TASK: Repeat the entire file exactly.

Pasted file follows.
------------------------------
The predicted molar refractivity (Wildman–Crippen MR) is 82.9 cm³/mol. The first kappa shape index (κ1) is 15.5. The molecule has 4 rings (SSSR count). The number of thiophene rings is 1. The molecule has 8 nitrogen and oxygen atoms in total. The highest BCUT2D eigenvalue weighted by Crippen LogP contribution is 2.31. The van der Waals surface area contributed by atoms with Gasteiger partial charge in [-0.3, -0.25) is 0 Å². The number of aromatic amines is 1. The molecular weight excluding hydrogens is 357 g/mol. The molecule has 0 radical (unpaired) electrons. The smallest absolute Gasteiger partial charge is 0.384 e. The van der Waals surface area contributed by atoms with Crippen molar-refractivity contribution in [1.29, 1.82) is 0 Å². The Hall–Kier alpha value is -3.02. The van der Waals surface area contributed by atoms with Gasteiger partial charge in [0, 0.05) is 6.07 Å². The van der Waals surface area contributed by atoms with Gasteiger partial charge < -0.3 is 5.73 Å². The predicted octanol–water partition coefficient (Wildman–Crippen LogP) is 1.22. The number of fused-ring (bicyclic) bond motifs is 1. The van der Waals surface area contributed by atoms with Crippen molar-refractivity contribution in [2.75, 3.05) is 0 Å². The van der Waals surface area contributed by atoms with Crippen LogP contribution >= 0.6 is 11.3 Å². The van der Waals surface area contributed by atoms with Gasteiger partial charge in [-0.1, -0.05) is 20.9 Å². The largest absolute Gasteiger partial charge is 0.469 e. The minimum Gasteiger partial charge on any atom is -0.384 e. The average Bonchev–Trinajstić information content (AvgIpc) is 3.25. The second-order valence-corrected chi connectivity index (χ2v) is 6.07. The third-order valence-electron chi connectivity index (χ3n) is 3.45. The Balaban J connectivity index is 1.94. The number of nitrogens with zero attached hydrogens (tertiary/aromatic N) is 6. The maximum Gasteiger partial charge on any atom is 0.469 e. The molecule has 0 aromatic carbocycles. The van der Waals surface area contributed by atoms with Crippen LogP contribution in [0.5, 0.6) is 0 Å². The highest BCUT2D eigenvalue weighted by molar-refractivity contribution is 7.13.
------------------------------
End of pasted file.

The predicted molar refractivity (Wildman–Crippen MR) is 82.9 cm³/mol. The first kappa shape index (κ1) is 15.5. The molecule has 4 rings (SSSR count). The number of thiophene rings is 1. The molecule has 8 nitrogen and oxygen atoms in total. The highest BCUT2D eigenvalue weighted by Crippen LogP contribution is 2.31. The van der Waals surface area contributed by atoms with Gasteiger partial charge in [-0.3, -0.25) is 0 Å². The number of aromatic amines is 1. The molecular weight excluding hydrogens is 357 g/mol. The molecule has 0 radical (unpaired) electrons. The smallest absolute Gasteiger partial charge is 0.384 e. The van der Waals surface area contributed by atoms with Crippen molar-refractivity contribution in [1.29, 1.82) is 0 Å². The Hall–Kier alpha value is -3.02. The van der Waals surface area contributed by atoms with Gasteiger partial charge in [0, 0.05) is 6.07 Å². The van der Waals surface area contributed by atoms with Gasteiger partial charge < -0.3 is 5.73 Å². The predicted octanol–water partition coefficient (Wildman–Crippen LogP) is 1.22. The number of fused-ring (bicyclic) bond motifs is 1. The van der Waals surface area contributed by atoms with Crippen molar-refractivity contribution in [2.75, 3.05) is 0 Å². The van der Waals surface area contributed by atoms with Crippen LogP contribution >= 0.6 is 11.3 Å². The van der Waals surface area contributed by atoms with Gasteiger partial charge in [-0.1, -0.05) is 20.9 Å². The largest absolute Gasteiger partial charge is 0.469 e. The minimum Gasteiger partial charge on any atom is -0.384 e. The average Bonchev–Trinajstić information content (AvgIpc) is 3.25. The second-order valence-corrected chi connectivity index (χ2v) is 6.07. The third-order valence-electron chi connectivity index (χ3n) is 3.45. The Balaban J connectivity index is 1.94. The number of nitrogens with zero attached hydrogens (tertiary/aromatic N) is 6. The maximum Gasteiger partial charge on any atom is 0.469 e. The molecule has 0 aromatic carbocycles. The van der Waals surface area contributed by atoms with Crippen LogP contribution in [0.5, 0.6) is 0 Å². The highest BCUT2D eigenvalue weighted by molar-refractivity contribution is 7.13.